Franchise players Samuel, Briggs fail to reach deals

As anticipated, neither New England cornerback Asante Samuel nor Chicago weakside linebacker Lance Briggs reached a contract agreement before Monday's 4 p.m. deadline for franchise players to sign multi-year deals. Now, the two standout defenders are limited by league rules to signing just a one-year tender.

Earlier in the day, Detroit defensive tackle Cory Redding beat the deadline, signing a seven-year, $49 million contract that makes him the NFL's highest-paid player at his position.

Briggs and Samuel have both indicated at various times in the offseason that they will wait until the 10th week of the season to sign the one-year qualifying offer tendered to them at the outset of the free agency period. That is the latest possible point at which a player can sign and still receive credit for an accrued season toward the NFL pension plan.

Asante Samuel


New England Patriots


Samuel reportedly has softened his stance a bit in recent days, amid rumors that he might report to the Patriots early in training camp. Even if true, Samuel now would be precluded from signing a multi-year contract because of new stipulations included in last year's extension to the collective bargaining agreement.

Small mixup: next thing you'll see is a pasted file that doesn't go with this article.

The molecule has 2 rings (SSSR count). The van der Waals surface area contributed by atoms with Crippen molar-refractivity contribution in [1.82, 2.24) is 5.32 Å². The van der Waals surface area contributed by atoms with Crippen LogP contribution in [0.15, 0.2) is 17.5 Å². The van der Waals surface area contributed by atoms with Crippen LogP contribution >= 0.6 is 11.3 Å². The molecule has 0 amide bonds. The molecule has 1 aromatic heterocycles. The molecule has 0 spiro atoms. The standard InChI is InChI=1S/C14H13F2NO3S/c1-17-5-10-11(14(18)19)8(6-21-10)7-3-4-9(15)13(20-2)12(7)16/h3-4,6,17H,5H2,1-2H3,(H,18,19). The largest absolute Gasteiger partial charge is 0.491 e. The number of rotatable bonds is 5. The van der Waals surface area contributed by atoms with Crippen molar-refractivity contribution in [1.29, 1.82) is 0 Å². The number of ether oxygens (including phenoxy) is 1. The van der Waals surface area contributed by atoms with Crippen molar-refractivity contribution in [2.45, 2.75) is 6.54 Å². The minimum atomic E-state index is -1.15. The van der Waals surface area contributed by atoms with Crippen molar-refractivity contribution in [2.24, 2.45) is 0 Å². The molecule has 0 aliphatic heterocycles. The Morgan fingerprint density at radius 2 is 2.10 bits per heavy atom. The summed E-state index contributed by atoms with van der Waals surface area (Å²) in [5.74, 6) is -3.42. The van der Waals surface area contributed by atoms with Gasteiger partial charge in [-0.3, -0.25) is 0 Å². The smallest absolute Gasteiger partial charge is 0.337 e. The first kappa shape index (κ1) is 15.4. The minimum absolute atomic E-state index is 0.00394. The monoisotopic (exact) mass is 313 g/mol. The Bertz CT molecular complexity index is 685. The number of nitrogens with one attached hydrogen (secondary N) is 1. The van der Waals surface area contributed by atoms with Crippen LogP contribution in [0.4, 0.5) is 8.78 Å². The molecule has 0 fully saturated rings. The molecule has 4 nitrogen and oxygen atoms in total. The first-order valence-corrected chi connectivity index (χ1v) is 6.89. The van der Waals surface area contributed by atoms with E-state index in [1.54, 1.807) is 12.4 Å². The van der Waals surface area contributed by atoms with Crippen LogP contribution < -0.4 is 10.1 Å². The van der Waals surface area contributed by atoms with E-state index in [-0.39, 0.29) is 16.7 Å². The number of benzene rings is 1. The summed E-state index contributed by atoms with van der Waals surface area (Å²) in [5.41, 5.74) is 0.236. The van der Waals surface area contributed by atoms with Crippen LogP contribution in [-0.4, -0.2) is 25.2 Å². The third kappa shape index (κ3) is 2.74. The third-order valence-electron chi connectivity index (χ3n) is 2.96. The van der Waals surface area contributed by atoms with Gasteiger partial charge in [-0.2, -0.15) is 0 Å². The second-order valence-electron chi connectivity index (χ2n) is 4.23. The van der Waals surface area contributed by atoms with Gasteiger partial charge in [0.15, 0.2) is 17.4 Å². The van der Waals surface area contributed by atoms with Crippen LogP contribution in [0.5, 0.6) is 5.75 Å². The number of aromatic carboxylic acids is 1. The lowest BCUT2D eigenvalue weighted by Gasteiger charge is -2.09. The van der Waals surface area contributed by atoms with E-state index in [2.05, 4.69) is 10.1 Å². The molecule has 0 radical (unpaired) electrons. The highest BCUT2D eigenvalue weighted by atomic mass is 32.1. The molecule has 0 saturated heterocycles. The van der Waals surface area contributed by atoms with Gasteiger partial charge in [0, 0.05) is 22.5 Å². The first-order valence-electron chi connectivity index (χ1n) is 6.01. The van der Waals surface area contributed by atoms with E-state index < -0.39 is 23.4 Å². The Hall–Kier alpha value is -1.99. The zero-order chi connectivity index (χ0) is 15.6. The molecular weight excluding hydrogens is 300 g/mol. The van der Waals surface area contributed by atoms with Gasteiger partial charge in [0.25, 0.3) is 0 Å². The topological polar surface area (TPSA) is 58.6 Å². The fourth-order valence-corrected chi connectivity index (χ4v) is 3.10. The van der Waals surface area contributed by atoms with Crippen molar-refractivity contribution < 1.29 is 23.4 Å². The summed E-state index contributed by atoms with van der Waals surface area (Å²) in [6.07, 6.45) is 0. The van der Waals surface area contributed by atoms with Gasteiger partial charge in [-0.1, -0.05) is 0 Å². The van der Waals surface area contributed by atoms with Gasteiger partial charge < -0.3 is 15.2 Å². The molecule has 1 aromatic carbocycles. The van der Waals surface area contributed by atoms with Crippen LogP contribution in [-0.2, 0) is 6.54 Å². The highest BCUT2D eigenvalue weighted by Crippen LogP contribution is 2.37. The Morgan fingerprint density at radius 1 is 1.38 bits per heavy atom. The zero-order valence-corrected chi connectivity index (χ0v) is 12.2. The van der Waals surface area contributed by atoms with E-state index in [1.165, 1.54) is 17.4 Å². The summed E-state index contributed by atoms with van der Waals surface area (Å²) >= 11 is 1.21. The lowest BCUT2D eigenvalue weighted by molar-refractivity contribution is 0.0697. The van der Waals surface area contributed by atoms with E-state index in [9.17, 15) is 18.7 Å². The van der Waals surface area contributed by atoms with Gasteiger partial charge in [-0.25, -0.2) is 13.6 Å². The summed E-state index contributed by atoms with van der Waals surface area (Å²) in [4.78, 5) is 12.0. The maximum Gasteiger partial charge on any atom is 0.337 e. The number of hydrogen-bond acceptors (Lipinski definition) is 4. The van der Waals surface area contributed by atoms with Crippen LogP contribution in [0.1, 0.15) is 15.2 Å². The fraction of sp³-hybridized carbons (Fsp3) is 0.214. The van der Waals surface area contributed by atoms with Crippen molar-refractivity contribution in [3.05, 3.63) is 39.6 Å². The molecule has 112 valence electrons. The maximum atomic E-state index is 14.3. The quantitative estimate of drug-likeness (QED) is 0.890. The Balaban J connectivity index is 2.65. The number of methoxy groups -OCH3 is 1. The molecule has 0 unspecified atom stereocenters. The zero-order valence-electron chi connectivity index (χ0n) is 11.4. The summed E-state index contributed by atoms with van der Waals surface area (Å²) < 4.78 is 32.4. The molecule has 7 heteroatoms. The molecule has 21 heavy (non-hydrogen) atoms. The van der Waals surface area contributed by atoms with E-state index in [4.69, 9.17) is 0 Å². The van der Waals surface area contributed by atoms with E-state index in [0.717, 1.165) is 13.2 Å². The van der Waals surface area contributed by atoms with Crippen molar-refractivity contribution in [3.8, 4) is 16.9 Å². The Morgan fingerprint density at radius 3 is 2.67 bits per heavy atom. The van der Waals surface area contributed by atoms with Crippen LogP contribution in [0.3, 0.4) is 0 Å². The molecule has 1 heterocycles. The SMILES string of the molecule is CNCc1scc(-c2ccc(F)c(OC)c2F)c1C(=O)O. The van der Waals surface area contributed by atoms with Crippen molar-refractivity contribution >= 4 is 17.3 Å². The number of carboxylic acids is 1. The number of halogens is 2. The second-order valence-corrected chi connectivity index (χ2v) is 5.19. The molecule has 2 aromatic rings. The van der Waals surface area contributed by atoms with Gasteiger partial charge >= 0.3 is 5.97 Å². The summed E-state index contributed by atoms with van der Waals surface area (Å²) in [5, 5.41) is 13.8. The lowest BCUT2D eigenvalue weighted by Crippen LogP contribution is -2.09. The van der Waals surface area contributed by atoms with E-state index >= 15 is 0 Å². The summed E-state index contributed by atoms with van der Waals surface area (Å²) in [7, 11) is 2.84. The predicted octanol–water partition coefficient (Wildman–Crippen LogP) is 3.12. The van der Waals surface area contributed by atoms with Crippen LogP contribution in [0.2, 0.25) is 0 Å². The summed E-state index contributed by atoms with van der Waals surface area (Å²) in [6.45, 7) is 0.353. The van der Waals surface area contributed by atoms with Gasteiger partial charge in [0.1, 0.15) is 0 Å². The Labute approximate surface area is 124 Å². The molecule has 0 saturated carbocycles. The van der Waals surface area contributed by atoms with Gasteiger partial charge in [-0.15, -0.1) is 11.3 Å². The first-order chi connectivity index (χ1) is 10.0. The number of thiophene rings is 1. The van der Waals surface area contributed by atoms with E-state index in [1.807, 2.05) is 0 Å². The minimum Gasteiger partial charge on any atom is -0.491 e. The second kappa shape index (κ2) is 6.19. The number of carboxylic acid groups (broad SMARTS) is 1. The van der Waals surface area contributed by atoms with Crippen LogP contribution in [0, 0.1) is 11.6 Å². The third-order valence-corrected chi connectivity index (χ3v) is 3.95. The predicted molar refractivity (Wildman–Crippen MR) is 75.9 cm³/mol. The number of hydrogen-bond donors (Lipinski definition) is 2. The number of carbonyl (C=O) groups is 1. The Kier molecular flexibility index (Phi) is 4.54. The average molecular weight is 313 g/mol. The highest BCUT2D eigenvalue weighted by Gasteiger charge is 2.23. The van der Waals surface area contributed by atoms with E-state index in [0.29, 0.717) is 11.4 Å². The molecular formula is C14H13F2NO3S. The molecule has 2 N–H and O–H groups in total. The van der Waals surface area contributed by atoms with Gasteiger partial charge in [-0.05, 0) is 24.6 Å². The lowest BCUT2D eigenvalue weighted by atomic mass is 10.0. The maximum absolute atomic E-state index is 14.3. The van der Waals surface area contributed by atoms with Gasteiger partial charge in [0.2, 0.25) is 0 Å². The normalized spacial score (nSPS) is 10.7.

The one-year tender for Samuel is $7.79 million, and for Briggs it is $7.206 million.

Once a player signs the tender, the money becomes guaranteed. A team can also rescind the qualifying offer, but there have been no indications the Bears or Patriots plan to do so.

There were seven veterans designated as franchise players this year. Three of those players -- Indianapolis defensive end Dwight Freeney (six years, $72 million), New Orleans defensive end Charles Grant (seven years, $63 million) and Redding -- signed long-term contracts. Cincinnati defensive end Justin Smith ($8.64 million) and Seattle kicker Josh Brown ($2.078 million) signed the one-year tenders for their respective positions.

Lance Briggs


Chicago Bears


Both the Patriots and Bears were steadfast in negotiations with their franchise players. While there were some discussions between New England officials and Samuel's representatives on a long-term contract, the two sides never were close on the overall numbers. The Bears, on the other hand, made it clear that they had no interest in signing Briggs to a multi-year deal and were interested only in a one-year qualifying offer for the two-time Pro Bowl performer.

Chicago did discuss a potential trade of Briggs to Washington at the March league meetings -- the Redskins actually reached an agreement in principle on a contract that would have paid the linebacker $20 million in guarantees -- but the teams could not agree on compensation. Those trade discussions were revisited during draft weekend in April, but again the teams could not strike a deal.

One potential compromise in the cases of Briggs and Samuel -- although not a guaranteed remedy -- would be for the teams to stipulate that they would not invoke the franchise tag again next spring on the players if they sign the one-year tender.

Len Pasquarelli is a senior writer for ESPN.com.